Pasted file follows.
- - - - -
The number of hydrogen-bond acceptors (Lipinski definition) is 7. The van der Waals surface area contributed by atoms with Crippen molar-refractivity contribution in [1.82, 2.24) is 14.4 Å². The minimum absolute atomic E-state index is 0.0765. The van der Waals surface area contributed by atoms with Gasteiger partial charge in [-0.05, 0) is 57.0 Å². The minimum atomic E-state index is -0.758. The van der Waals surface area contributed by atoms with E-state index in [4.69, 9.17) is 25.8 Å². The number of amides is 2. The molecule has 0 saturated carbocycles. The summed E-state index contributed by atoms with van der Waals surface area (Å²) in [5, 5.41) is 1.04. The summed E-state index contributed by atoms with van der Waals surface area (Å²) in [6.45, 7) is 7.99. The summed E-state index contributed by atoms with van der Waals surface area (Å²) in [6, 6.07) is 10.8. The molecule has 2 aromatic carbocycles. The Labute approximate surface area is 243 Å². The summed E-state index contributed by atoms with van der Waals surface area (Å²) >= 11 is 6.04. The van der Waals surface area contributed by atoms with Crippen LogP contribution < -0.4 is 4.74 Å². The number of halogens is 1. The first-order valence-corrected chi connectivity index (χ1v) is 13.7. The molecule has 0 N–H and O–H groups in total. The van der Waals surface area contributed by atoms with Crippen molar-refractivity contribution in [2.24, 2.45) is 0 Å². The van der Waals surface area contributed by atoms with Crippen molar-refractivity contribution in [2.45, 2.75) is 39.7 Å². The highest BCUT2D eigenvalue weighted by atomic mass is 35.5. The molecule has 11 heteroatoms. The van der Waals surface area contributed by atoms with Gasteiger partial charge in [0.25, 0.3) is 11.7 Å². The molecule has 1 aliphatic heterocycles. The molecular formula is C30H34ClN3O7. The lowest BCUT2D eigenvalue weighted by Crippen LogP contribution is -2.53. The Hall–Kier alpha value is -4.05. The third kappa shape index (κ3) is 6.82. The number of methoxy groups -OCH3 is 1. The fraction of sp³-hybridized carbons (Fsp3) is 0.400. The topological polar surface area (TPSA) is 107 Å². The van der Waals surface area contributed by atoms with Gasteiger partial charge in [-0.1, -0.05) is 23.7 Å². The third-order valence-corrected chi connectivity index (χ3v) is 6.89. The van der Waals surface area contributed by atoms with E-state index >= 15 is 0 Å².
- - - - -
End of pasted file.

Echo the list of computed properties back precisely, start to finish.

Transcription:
The number of hydrogen-bond acceptors (Lipinski definition) is 7. The van der Waals surface area contributed by atoms with Crippen molar-refractivity contribution in [1.82, 2.24) is 14.4 Å². The minimum absolute atomic E-state index is 0.0765. The van der Waals surface area contributed by atoms with Gasteiger partial charge in [-0.05, 0) is 57.0 Å². The minimum atomic E-state index is -0.758. The van der Waals surface area contributed by atoms with E-state index in [4.69, 9.17) is 25.8 Å². The number of amides is 2. The molecule has 0 saturated carbocycles. The summed E-state index contributed by atoms with van der Waals surface area (Å²) in [5, 5.41) is 1.04. The summed E-state index contributed by atoms with van der Waals surface area (Å²) in [6.45, 7) is 7.99. The summed E-state index contributed by atoms with van der Waals surface area (Å²) in [6, 6.07) is 10.8. The molecule has 2 aromatic carbocycles. The Labute approximate surface area is 243 Å². The summed E-state index contributed by atoms with van der Waals surface area (Å²) >= 11 is 6.04. The van der Waals surface area contributed by atoms with Crippen LogP contribution < -0.4 is 4.74 Å². The number of halogens is 1. The first-order valence-corrected chi connectivity index (χ1v) is 13.7. The molecule has 0 N–H and O–H groups in total. The van der Waals surface area contributed by atoms with Crippen molar-refractivity contribution in [2.24, 2.45) is 0 Å². The van der Waals surface area contributed by atoms with Crippen molar-refractivity contribution in [2.45, 2.75) is 39.7 Å². The highest BCUT2D eigenvalue weighted by atomic mass is 35.5. The molecule has 11 heteroatoms. The van der Waals surface area contributed by atoms with Gasteiger partial charge in [0.25, 0.3) is 11.7 Å². The molecule has 1 aliphatic heterocycles. The molecular formula is C30H34ClN3O7. The lowest BCUT2D eigenvalue weighted by Crippen LogP contribution is -2.53. The Hall–Kier alpha value is -4.05. The third kappa shape index (κ3) is 6.82. The number of methoxy groups -OCH3 is 1. The fraction of sp³-hybridized carbons (Fsp3) is 0.400. The topological polar surface area (TPSA) is 107 Å². The van der Waals surface area contributed by atoms with Gasteiger partial charge in [-0.1, -0.05) is 23.7 Å². The third-order valence-corrected chi connectivity index (χ3v) is 6.89. The van der Waals surface area contributed by atoms with E-state index >= 15 is 0 Å².